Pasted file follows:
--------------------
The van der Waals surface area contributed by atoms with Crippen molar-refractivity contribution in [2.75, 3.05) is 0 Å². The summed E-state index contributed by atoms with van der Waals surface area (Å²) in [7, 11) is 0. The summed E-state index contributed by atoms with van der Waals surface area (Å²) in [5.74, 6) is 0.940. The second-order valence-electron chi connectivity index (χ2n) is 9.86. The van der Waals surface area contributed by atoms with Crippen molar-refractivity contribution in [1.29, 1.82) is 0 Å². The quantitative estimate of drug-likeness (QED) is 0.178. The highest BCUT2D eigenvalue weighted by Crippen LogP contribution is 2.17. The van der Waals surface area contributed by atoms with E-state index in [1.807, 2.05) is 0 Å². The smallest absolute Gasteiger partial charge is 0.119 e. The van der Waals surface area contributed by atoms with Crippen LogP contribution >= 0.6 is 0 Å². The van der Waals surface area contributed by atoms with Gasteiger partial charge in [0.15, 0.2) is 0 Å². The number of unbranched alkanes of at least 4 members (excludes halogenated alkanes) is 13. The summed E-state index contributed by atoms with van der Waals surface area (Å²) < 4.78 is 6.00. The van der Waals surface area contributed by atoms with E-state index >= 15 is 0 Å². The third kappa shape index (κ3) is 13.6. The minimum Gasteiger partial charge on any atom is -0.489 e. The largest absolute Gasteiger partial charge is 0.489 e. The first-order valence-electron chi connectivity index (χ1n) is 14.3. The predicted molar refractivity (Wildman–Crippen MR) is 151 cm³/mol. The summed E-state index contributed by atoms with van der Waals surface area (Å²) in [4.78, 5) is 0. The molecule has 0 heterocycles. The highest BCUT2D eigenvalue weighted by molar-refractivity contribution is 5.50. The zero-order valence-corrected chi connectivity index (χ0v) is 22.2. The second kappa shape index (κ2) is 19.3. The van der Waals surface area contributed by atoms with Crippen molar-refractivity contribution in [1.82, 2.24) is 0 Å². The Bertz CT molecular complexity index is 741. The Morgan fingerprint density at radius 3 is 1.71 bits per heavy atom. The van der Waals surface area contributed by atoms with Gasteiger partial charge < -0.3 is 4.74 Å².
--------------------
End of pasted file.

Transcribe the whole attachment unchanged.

The van der Waals surface area contributed by atoms with Crippen molar-refractivity contribution in [2.75, 3.05) is 0 Å². The summed E-state index contributed by atoms with van der Waals surface area (Å²) in [7, 11) is 0. The summed E-state index contributed by atoms with van der Waals surface area (Å²) in [5.74, 6) is 0.940. The second-order valence-electron chi connectivity index (χ2n) is 9.86. The van der Waals surface area contributed by atoms with Crippen molar-refractivity contribution in [1.29, 1.82) is 0 Å². The quantitative estimate of drug-likeness (QED) is 0.178. The highest BCUT2D eigenvalue weighted by Crippen LogP contribution is 2.17. The van der Waals surface area contributed by atoms with E-state index in [1.807, 2.05) is 0 Å². The smallest absolute Gasteiger partial charge is 0.119 e. The van der Waals surface area contributed by atoms with Crippen LogP contribution >= 0.6 is 0 Å². The van der Waals surface area contributed by atoms with Gasteiger partial charge in [0.15, 0.2) is 0 Å². The number of unbranched alkanes of at least 4 members (excludes halogenated alkanes) is 13. The summed E-state index contributed by atoms with van der Waals surface area (Å²) < 4.78 is 6.00. The van der Waals surface area contributed by atoms with E-state index >= 15 is 0 Å². The third kappa shape index (κ3) is 13.6. The minimum Gasteiger partial charge on any atom is -0.489 e. The largest absolute Gasteiger partial charge is 0.489 e. The first-order valence-electron chi connectivity index (χ1n) is 14.3. The predicted molar refractivity (Wildman–Crippen MR) is 151 cm³/mol. The summed E-state index contributed by atoms with van der Waals surface area (Å²) in [4.78, 5) is 0. The molecule has 0 heterocycles. The highest BCUT2D eigenvalue weighted by molar-refractivity contribution is 5.50. The zero-order valence-corrected chi connectivity index (χ0v) is 22.2. The second kappa shape index (κ2) is 19.3. The van der Waals surface area contributed by atoms with Crippen molar-refractivity contribution in [1.82, 2.24) is 0 Å². The Bertz CT molecular complexity index is 741. The Morgan fingerprint density at radius 3 is 1.71 bits per heavy atom. The van der Waals surface area contributed by atoms with Gasteiger partial charge < -0.3 is 4.74 Å².